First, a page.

Labor Law

Section 1SP, Fall 20

Schedule Information

Enrollment: 38/38
Credits: 3

Course Description

Today's workplace differs dramatically from that of the 20th century in which the American labor movement was born. Economic changes such as the rise of the service and technology sectors, the mechanization of manufacturing, and the growing importance of gig work, have transformed business enterprises and employment relations. As a result, attorneys for unions, management, and individuals now confront many legal issues that would have been unimaginable to the drafters of the National Labor Relations Act and other federal labor laws. Unions seek to organize part-time and contract workers, interns, and even student athletes. As union density has declined, labor organizations have developed creative techniques to put economic pressure on employers to accept union representation. For their part, employers routinely implement sophisticated strategies of union-avoidance while trying to navigate the requirements of the NLRA. In recent years, appointments to the National Labor Relations Board have become more politicized and doctrine has shifted more with changes in membership on the Board. During the Obama administration, the NLRB undertook an aggressive effort to protect employees' rights in non-union environments, and adopted rules that altered the representation process to reduce the delays that often accompanied that process. Unions sought the change because the lengthy delays often discouraged employees that sought representation and reduced support for unionization. The NLRB under Trump has reversed many Obama era precedents, as well as other longstanding labor law doctrines, resulting in law much more favorable to employers. The changes are ongoing. Attorneys practicing employment and labor law today must understand how the rights and obligations established under federal labor law should shape the advice they give their clients. Discussions will build on a foundation of traditional labor law concepts, but we will apply these principles to today's rapidly-evolving work environment. Students will be encouraged to participate in discussion and analysis of case law and legal principles, and to analyze practical considerations in relation to representation, collective bargaining, and work stoppages.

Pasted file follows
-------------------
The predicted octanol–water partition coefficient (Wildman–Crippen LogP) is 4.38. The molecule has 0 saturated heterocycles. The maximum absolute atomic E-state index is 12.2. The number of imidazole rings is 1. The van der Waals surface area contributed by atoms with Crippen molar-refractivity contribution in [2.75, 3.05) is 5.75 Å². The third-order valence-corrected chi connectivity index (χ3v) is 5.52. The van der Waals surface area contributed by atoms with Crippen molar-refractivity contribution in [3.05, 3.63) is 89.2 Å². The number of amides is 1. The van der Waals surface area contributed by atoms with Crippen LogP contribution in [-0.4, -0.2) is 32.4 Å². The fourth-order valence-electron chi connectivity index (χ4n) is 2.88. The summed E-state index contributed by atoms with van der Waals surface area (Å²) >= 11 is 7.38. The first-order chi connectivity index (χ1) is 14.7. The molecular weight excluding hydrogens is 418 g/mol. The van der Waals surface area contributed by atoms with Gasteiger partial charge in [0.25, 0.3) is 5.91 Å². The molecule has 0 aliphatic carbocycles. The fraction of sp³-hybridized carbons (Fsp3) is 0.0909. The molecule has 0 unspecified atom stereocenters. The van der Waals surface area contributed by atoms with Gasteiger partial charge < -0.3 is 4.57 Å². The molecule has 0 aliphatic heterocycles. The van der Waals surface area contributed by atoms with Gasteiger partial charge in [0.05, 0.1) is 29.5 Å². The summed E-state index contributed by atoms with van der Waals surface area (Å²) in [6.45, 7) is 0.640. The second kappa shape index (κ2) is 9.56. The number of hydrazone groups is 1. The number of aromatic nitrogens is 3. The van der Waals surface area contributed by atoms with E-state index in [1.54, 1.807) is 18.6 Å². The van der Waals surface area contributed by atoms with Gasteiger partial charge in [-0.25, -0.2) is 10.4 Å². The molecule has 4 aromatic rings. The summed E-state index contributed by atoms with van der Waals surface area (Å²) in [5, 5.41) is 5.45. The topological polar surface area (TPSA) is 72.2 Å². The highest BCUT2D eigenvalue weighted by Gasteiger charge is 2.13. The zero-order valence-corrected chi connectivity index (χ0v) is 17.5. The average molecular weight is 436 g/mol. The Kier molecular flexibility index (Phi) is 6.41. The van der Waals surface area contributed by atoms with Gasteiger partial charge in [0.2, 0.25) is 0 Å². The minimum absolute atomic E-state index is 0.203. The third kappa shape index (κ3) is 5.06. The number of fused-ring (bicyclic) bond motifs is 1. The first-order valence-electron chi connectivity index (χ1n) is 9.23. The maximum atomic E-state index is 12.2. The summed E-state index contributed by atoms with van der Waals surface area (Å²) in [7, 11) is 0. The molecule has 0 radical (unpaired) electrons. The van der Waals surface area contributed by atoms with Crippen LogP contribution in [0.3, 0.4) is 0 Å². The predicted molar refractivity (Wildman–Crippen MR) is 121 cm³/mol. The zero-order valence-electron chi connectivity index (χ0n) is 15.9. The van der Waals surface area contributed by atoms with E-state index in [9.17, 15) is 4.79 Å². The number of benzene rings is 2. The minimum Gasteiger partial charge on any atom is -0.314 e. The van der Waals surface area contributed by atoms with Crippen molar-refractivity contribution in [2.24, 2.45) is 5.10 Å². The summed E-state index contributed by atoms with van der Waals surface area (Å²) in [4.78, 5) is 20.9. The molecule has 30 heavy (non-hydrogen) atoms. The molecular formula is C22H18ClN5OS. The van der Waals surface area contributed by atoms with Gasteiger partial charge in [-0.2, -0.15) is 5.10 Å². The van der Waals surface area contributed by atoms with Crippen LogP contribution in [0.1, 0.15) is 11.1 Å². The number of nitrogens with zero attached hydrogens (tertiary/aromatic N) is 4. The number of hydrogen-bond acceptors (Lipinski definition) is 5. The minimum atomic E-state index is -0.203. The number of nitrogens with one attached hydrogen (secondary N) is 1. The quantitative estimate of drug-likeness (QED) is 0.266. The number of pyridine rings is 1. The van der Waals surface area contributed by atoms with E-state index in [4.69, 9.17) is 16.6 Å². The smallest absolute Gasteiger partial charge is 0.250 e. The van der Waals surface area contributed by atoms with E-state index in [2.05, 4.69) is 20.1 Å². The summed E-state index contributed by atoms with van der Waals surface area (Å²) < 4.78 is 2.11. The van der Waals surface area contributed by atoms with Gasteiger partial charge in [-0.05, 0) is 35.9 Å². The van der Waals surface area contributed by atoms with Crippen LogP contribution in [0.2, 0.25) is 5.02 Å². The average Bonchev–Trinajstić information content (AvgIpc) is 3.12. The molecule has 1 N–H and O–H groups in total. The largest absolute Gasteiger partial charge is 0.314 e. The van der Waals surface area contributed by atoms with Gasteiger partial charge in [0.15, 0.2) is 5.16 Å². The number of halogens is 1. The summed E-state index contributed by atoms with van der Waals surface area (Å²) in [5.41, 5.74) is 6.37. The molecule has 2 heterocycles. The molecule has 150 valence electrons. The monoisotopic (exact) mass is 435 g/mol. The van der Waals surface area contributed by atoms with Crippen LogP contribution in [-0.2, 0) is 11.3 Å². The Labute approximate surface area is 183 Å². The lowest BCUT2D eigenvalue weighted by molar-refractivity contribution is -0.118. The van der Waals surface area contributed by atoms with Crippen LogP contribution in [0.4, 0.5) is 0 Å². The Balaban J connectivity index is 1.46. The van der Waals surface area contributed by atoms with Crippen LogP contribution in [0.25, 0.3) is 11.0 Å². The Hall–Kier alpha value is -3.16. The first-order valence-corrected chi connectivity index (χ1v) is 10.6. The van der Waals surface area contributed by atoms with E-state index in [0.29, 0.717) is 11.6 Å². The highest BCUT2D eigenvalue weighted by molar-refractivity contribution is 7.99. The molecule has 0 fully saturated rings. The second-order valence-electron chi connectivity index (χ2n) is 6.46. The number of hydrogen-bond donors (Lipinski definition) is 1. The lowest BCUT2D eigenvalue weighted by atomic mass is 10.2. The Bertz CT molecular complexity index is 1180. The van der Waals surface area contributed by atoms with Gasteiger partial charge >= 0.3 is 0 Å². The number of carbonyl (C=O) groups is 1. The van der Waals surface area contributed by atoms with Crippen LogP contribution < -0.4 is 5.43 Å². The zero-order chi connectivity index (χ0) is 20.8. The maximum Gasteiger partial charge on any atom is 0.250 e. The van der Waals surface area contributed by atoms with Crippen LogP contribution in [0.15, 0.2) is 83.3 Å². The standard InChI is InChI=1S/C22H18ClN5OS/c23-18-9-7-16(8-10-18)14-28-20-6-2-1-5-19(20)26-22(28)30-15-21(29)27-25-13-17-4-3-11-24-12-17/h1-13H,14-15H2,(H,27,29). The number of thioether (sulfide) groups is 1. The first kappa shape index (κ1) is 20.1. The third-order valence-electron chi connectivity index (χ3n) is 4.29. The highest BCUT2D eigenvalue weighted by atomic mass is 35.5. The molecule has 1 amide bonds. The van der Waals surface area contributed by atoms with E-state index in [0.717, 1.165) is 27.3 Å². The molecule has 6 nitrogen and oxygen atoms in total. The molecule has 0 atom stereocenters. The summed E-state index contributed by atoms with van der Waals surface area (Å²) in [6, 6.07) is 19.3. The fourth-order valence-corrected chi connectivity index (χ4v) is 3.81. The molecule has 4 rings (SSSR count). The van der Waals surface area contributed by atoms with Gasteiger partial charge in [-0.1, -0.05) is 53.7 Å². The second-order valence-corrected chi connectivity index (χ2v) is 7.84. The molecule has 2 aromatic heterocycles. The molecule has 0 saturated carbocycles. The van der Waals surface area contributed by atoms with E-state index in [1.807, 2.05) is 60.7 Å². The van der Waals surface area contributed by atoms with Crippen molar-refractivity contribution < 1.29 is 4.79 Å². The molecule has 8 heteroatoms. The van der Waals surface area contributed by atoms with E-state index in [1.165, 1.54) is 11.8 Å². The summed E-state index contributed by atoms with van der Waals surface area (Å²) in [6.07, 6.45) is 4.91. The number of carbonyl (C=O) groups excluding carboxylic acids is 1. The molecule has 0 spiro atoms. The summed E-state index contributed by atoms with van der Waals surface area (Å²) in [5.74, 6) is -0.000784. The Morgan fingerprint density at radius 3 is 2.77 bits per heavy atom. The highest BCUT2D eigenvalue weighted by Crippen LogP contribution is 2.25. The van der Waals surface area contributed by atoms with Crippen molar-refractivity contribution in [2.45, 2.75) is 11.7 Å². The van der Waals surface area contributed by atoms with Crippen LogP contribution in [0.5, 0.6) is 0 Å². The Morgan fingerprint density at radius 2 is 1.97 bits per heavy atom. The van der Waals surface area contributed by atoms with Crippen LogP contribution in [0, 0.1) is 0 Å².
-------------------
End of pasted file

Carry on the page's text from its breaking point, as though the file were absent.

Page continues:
Course Requirements

Exam Info:
Midterm Type (if any): None
Description: None

Final Type (if any): Flex
Description: Flex exam at end of semester.
Final Exam Notes:

Flex exam at end of semester.

Written Work Product
Written Work Product: Student grade will depend, in part, on one short 5-7 page paper on a labor law case that changed previous law (due via EXPO, deadline to be announced – in the latter part of the semester but preceding exams). Students will not be required to do outside research for this paper; rather, students will focus on the case, the case it overturned, and the statute and the policies embodied therein.

Other Work
Professor will use assigned problems, exercises and readings to focus class discussion. Participation and preparation is expected, and will be considered in grading. For students participating remotely during in person sessions or any students unable to participate in synchronous online sessions, the Professor will provide participation opportunities through assigned problems or exercises, assignments to be “on call” for the class, and/or online discussion boards, as needed.

Other Course Details
Prerequisites: None Concurrencies: None
Mutually Exclusive With: None
Laptops Allowed: Yes
First Day Attendance Required: No
Course Notes:

Graduation Requirements

*Satisfies Writing Requirement: No
**Credits For Prof. Skills Requirement: No
Satisfies Professional Ethics: No

*Yes means professor requires everyone in the course to submit a substantial research paper (which is the requirement standard in Academic Policies), so no paperwork required to be submitted to SRO. No means student must timely submit paperwork to SRO if intending to use a paper in this course to satisfy the Writing Requirement.

**Yes indicates course credits count towards UVA Law’s Prof. Skills graduation requirement, not necessarily a skills requirements for any particular state bar.

General Information

Schedule No.
Law No.
Modified Type
Cross Listed: No
Cross-Listed Course Mnemonic:
Concentrations: Employment and Labor Law
Public Syllabus Link: None
Evaluation Portal Via LawWeb Opens:
Evaluation Portal Via LawWeb Closes: